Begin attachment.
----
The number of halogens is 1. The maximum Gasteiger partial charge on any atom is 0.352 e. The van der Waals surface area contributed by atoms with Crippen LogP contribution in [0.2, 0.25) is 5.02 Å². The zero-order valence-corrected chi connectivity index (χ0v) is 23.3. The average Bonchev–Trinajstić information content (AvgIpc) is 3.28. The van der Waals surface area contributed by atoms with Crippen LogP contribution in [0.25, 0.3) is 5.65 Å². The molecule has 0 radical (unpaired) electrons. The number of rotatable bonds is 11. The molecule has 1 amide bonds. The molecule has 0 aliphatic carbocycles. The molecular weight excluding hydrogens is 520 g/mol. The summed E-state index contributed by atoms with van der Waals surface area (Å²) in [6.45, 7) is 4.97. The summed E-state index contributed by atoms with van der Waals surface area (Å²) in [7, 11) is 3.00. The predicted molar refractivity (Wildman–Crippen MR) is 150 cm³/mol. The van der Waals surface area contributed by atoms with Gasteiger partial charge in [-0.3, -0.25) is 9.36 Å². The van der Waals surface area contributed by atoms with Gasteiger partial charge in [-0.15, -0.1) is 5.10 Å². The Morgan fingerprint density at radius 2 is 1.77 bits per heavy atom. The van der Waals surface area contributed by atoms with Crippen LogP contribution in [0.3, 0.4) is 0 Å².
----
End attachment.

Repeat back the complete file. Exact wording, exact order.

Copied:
The number of halogens is 1. The maximum Gasteiger partial charge on any atom is 0.352 e. The van der Waals surface area contributed by atoms with Crippen LogP contribution in [0.2, 0.25) is 5.02 Å². The zero-order valence-corrected chi connectivity index (χ0v) is 23.3. The average Bonchev–Trinajstić information content (AvgIpc) is 3.28. The van der Waals surface area contributed by atoms with Crippen LogP contribution in [0.25, 0.3) is 5.65 Å². The molecule has 0 radical (unpaired) electrons. The number of rotatable bonds is 11. The molecule has 1 amide bonds. The molecule has 0 aliphatic carbocycles. The molecular weight excluding hydrogens is 520 g/mol. The summed E-state index contributed by atoms with van der Waals surface area (Å²) in [6.45, 7) is 4.97. The summed E-state index contributed by atoms with van der Waals surface area (Å²) in [7, 11) is 3.00. The predicted molar refractivity (Wildman–Crippen MR) is 150 cm³/mol. The van der Waals surface area contributed by atoms with Gasteiger partial charge in [-0.3, -0.25) is 9.36 Å². The van der Waals surface area contributed by atoms with Gasteiger partial charge in [-0.15, -0.1) is 5.10 Å². The Morgan fingerprint density at radius 2 is 1.77 bits per heavy atom. The van der Waals surface area contributed by atoms with Crippen LogP contribution in [0.3, 0.4) is 0 Å².